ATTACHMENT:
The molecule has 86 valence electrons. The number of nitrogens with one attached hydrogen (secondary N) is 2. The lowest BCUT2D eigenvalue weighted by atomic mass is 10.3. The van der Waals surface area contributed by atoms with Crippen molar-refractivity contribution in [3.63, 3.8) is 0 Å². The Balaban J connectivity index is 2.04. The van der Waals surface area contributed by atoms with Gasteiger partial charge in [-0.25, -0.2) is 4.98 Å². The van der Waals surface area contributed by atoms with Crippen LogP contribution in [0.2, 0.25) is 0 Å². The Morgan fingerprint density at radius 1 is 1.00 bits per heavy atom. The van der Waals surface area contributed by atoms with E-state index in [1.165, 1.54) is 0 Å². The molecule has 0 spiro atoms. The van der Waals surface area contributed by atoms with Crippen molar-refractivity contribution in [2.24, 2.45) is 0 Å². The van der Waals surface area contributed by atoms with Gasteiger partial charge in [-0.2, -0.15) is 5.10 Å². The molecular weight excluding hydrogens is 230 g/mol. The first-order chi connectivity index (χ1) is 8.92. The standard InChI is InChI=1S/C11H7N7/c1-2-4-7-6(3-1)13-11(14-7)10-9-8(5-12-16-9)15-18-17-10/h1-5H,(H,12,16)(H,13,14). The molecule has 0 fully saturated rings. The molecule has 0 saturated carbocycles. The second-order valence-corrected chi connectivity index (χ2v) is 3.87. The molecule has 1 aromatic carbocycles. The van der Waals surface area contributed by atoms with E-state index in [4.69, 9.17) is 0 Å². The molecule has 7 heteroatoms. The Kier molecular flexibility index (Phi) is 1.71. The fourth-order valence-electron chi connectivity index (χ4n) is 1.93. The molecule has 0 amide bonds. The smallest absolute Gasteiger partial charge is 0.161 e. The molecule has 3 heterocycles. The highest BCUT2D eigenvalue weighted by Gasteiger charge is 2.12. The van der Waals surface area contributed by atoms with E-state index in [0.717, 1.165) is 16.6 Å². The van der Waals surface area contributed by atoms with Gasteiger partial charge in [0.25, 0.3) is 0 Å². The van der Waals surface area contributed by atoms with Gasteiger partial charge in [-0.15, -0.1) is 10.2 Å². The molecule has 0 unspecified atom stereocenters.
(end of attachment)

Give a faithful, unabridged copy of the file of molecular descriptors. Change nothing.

The molecule has 86 valence electrons. The number of nitrogens with one attached hydrogen (secondary N) is 2. The lowest BCUT2D eigenvalue weighted by atomic mass is 10.3. The van der Waals surface area contributed by atoms with Crippen molar-refractivity contribution in [3.63, 3.8) is 0 Å². The Balaban J connectivity index is 2.04. The van der Waals surface area contributed by atoms with Gasteiger partial charge in [-0.25, -0.2) is 4.98 Å². The van der Waals surface area contributed by atoms with Crippen LogP contribution in [0.2, 0.25) is 0 Å². The Morgan fingerprint density at radius 1 is 1.00 bits per heavy atom. The van der Waals surface area contributed by atoms with E-state index in [1.165, 1.54) is 0 Å². The molecule has 0 spiro atoms. The van der Waals surface area contributed by atoms with Crippen molar-refractivity contribution in [2.24, 2.45) is 0 Å². The van der Waals surface area contributed by atoms with Gasteiger partial charge in [-0.2, -0.15) is 5.10 Å². The molecular weight excluding hydrogens is 230 g/mol. The first-order chi connectivity index (χ1) is 8.92. The standard InChI is InChI=1S/C11H7N7/c1-2-4-7-6(3-1)13-11(14-7)10-9-8(5-12-16-9)15-18-17-10/h1-5H,(H,12,16)(H,13,14). The molecule has 0 fully saturated rings. The molecule has 0 saturated carbocycles. The second-order valence-corrected chi connectivity index (χ2v) is 3.87. The molecule has 1 aromatic carbocycles. The van der Waals surface area contributed by atoms with E-state index in [4.69, 9.17) is 0 Å². The molecule has 7 heteroatoms. The Kier molecular flexibility index (Phi) is 1.71. The fourth-order valence-electron chi connectivity index (χ4n) is 1.93. The molecule has 0 amide bonds. The smallest absolute Gasteiger partial charge is 0.161 e. The molecule has 3 heterocycles. The highest BCUT2D eigenvalue weighted by Gasteiger charge is 2.12. The van der Waals surface area contributed by atoms with E-state index in [0.717, 1.165) is 16.6 Å². The van der Waals surface area contributed by atoms with Gasteiger partial charge in [0.25, 0.3) is 0 Å². The van der Waals surface area contributed by atoms with Gasteiger partial charge in [-0.15, -0.1) is 10.2 Å². The molecule has 0 unspecified atom stereocenters.